10 More Fan Theories We Love
It’s been a while since we addressed the internet’s habit of explaining and re-explain strange coincidences and plot holes in popular culture. Creating fan theories is a fun hobby (so long as it doesn’t involve everything happening in someones imagination or purgatory). We had ten good ones back in the day…and here’s ten more pearls.
John Mason From The Rock is a Disavowed James Bond
In our previous article we discussed the James Bond codename theory wherein ‘James Bond’ is a codename given to different MI6 agents. This explains his changing appearance and behaviour (but does have plenty of holes in the theory). This can be an expansion of the original theory if you assume Michael Bay’s classic (YEAH I SAID IT) film The Rock takes place in the same universe as the Bond franchise.
John Mason is a British national who has been kept in federal prison without charges for more than three decades. He’s renown for having escaped from Alcatraz decades earlier and is recruited to break back in to confront a group of domestic terrorists. One could posit that Mason is one of the Bonds having been caught in the US and disavowed by MI6 leaving him without back up.
Sure, there’s some problems. Mason is an Air Force Captain and Bond is a Navy Commander. But they’re both played by Sean Connery and that’s enough to add a fun twist to an already fun film.
The Joker is a War Veteran
The Joker has always been a mysterious character, deliberately left without a clear backstory or motivation. This is no different in The Dark Knight, Christopher Nolan’s immensely popular take on the story. Joker revels in anarchy but nothing else is known about him. His most distinctive feature is his grotesque facial scars and he tells conflicting tales about how they came about.
What brought this theory about was something of a throwaway line. While taunting Harvey Dent in the hospital, pushing him into insanity, Joker claims that “when a truck load of soldiers gets blow up in Iraq nobody freaks out…because its all part of the plan”. This suggests he holds anger for how military loses are perceived and may well be part of his story. This could have run a few ways, with his scars coming about because of an explosion or through torture as a POW. It always explains his ability to fight, handle a range of firearms and plan elaborate heists.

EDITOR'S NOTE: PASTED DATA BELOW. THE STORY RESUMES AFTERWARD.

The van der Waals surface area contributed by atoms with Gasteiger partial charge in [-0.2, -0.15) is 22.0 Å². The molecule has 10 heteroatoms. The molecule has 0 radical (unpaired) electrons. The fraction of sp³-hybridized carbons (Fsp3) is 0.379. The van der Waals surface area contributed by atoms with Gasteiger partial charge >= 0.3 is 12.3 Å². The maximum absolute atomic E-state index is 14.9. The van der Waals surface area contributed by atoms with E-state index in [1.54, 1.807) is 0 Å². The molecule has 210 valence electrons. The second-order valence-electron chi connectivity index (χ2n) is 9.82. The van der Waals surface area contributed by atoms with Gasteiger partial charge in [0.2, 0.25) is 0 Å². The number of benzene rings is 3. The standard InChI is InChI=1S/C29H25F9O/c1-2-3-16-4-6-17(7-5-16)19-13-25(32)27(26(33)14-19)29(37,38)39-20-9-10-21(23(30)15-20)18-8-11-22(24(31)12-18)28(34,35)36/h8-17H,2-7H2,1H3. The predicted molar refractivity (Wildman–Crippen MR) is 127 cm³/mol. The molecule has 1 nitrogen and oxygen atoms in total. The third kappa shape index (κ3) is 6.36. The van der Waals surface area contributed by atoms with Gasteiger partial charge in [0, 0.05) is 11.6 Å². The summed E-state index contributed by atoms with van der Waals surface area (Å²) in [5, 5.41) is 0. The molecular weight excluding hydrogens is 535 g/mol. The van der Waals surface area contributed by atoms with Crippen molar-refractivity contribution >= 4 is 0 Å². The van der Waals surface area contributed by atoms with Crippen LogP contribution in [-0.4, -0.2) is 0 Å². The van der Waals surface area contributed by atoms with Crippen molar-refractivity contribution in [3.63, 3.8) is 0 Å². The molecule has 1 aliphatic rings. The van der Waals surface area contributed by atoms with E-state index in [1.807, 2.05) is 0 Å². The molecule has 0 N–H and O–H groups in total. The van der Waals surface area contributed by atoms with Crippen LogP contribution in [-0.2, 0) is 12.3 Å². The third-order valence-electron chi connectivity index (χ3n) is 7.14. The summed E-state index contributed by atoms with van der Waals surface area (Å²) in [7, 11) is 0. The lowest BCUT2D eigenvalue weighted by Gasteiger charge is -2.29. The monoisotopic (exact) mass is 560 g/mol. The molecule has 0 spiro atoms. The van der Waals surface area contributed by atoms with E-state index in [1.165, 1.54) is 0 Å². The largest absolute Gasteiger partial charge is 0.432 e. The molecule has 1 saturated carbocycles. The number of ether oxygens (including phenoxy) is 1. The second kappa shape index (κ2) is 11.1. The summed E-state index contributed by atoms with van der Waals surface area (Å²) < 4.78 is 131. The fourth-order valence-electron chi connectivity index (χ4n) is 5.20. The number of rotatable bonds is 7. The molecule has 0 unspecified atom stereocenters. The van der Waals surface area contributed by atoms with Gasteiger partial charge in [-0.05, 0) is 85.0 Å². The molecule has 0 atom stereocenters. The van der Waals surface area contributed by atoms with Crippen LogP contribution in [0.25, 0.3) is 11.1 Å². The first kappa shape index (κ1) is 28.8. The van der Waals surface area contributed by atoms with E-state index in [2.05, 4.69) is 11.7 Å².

The Signs Aliens are Really Demons
This one is a popular theory. It’s one that actually fills in some of the many, many plot holes in the movie, something the best theories manage to do. Rather than being interstellar invaders hassling the good farmer in Signs they were demons from hell. Although Mel Gibson’s character has given up his faith his religion plays a major role in the role and he gets his grove back following the attack. It goes some way to explain why the ‘aliens’ couldn’t enter a minister’s house and if he blessed the water in his house it explains the corrosive effect it has on the creatures.
Who is Inspector Gadget?
Ok, sit down for this one. Inspector Gadget and its title character makes no sense. There’s nothing in the show to explain why Penny’s uncle it packed full of mechanical contraptions (we’re ignoring the live action movies here because that’s what sensible people do). We do know that there’s so many springs, helicopter blades, umbrellas, wings, endless gloved hands, radars, wind sails, parachutes and whatever else jammed into his body that he can’t possibly have any room left for organs.
So he must entirely be a robot, yet Penny refers to him as her uncle. We can only assume that Gadget as we know him must be a replica of a real person who’s no longer around. That’s creepy in it’s own right. But it leaves the question…what happened to the real Gadget?
Well, there happens to be another character in the show that could provide an answer. I person with a mechanical arm, an unseen face and a strange, mangled voice. Someone obsessed with destroying Gadget for no disclosed reason. Maybe…just maybe…Dr. Claw is trying to destroy the machine that took his place in the real world.
The Trolls Turned Hans Evil in Frozen
Whilst Frozen is an immensely, ridiculously popular Disney film it does have one glaring problem: Hans. He is revealed very late in the film to be the villain, plotting to marry Anna and them bump her and her sister off so he can have his own kingdom. This reveal has very, very little set-up and basically comes out of no-where. It even goes against some of his behaviour up to that point. Hans was willing to put a lot at risk, including his own life, to rescue Anna and Elsa from the mountain. He’d been left in charge, if he hadn’t bothered chasing after them he’d be sitting pretty. He could even have just sent some cronies to push them off a ledge just to be sure.
Then there’s the trolls. Those little rascals who raised Kristoff and Sven and seem obsessed with the idea of Kristoff finding true love. So much that when he turns up with Anna in tow they immediately burst into song and attempt to marry them on the spot. They seem unperturbed by Anna being engaged by Hans and sing a jolly line about getting “the fiancee out of the way”.
If we remember back to the films prologue we’ll see that the trolls have some impressive magical abilities. It’s no trouble for them to alter a person’s memory, completely scrubbing their mind of powerful memories and implanting false ones. It’s not a stretch to imagine they took it upon themselves to meddle with Hans’ mind to keep Anna away from him so she’d develop feelings for Kristoff. Now imagine Hans is still in there somewhere, unable to control his actions has he destroys his own life.
Jurassic Park Doesn’t Have Dinosaurs